Withthat have popped up over the last several years, you probably know someone (if not yourself) who was affected by one of the breaches. And if it was the or the that you were involved in, you've probably learned how important it is to check your credit report.
After all, your credit score is an important part of your financial picture -- especially when applying foror loans and making major purchases, like down payments on a new home or vehicle. Being involved in your credit is another way to verify that your . Note that looking into your credit score will not affect your credit.
If you haven't checked your credit score lately, start with a well-known company like Experian and Credit Karma (full list below). There are several that offer a range of services at different prices, including a free online check and free 30-day trial. Keep in mind that some companies require your credit card information, but they typically provide additional services, like insurance against identity theft and flagging suspicious use of your Social Security number.
So how does a credit score work? Everyone starts out with a FICO score, which is your creditworthiness number that can range from 300 to 850. The higher the number, the better. Some factors that affect your FICO score include "hard inquiries" like applying for credit (your credit is under review); "derogatory marks" like paying a bill late (these can keep your score down); and how much of your total credit you're using (the less you use, the better). You get a FICO score from the three major US credit bureaus: Experian, TransUnion and Equifax. Here's how these services break down.
Will checking my credit score affect my credit?
Many people believe checking their credit score will add a ding to their credit report -- but that's not true. Checking your own credit score is considered a soft inquiry and won't affect your credit. However, if you're applying for a loan or credit card and a company runs a credit check on you, that's considered a hard inquiry, which can bring your score down several points.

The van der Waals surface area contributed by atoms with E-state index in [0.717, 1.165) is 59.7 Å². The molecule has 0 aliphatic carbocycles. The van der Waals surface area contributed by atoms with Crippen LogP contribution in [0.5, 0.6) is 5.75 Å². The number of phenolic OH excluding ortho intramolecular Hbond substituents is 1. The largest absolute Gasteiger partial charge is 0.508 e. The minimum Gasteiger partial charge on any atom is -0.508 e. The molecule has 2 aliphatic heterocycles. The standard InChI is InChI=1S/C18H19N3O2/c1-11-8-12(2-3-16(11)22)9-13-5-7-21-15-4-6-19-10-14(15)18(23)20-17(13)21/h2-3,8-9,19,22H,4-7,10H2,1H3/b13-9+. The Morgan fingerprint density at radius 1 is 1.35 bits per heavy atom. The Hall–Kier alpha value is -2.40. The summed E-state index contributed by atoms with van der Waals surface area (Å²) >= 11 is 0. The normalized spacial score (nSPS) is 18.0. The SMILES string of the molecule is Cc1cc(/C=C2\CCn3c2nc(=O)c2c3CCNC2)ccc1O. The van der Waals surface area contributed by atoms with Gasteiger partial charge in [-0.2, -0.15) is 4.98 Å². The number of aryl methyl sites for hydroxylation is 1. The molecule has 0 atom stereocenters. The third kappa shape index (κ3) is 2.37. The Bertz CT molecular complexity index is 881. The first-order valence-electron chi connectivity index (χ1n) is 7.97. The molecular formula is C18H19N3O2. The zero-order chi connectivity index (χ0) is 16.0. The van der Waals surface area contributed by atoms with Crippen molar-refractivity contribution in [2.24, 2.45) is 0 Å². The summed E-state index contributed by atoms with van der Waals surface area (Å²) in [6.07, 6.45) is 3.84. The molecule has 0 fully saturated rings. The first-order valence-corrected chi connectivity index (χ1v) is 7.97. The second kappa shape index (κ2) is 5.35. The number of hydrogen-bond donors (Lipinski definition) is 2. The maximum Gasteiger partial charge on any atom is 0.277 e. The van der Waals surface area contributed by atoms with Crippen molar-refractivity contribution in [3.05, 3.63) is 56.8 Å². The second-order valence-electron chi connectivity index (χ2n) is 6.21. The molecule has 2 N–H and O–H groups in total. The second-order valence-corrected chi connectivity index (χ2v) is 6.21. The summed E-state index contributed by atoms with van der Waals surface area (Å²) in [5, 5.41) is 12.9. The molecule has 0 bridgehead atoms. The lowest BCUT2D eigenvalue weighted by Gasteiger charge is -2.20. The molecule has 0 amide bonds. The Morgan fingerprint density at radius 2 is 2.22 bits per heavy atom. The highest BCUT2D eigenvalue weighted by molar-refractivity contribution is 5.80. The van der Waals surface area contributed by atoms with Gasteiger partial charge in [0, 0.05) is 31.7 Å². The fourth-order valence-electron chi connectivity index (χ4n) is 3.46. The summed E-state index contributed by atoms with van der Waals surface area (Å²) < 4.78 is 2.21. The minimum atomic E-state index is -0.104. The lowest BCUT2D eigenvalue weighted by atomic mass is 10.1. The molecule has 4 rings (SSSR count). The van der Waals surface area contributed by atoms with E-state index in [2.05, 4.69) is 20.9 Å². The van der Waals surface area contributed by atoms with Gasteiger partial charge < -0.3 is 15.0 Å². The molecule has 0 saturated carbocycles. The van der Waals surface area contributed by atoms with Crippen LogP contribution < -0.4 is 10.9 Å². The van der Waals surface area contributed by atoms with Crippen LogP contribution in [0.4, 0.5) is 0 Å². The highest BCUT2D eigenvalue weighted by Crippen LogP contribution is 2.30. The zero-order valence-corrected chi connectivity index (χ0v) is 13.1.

- Free 30-day trial
- Price: $20 per month
- Offers tool to help boost your credit score
- Includes identity theft monitoring
- Says it will address fraud if your identity or personal information is stolen
- Shows your FICO scores for all three bureaus (Experian, TransUnion, Equifax)
- Monitors your credit
Experian (or download the app for iOS or Android) is one of the major credit monitoring services that offers your FICO scores for the three bureaus. Experian can help you boost your FICO score by using utility bills that you're already paying to apply to your credit. Your new credit scores will immediately take effect.
The company monitors identity theft and conducts daily scans of dark web pages to detect if your information has been stolen. If anything is detected, Experian says its support team will help.
- $25 per month
- Includes free identity protection
- Unlimited score and report access
- Credit Lock Plus
- Up to $1,000,000 in ID theft insurance
Also among the top three major credit monitoring services is TransUnion (or download the app for iOS or Android). With TransUnion, you can check your credit score report as often as you'd like to see if your score has changed.
Identity protection is included through Javelin, an identity protection service provider. Your monthly fee includes credit monitoring, instant alerts if someone applies for credit in your name and up to $1,000,000 in ID theft insurance. TransUnion Credit Lock is a service that keeps your credit profile on lockdown until you unseal it. For example, if a criminal applies for credit in your name, the lock will prevent them from stealing your credit information.
- $20 per month
- Shows your Equifax three-bureau credit scores
- Includes identity protection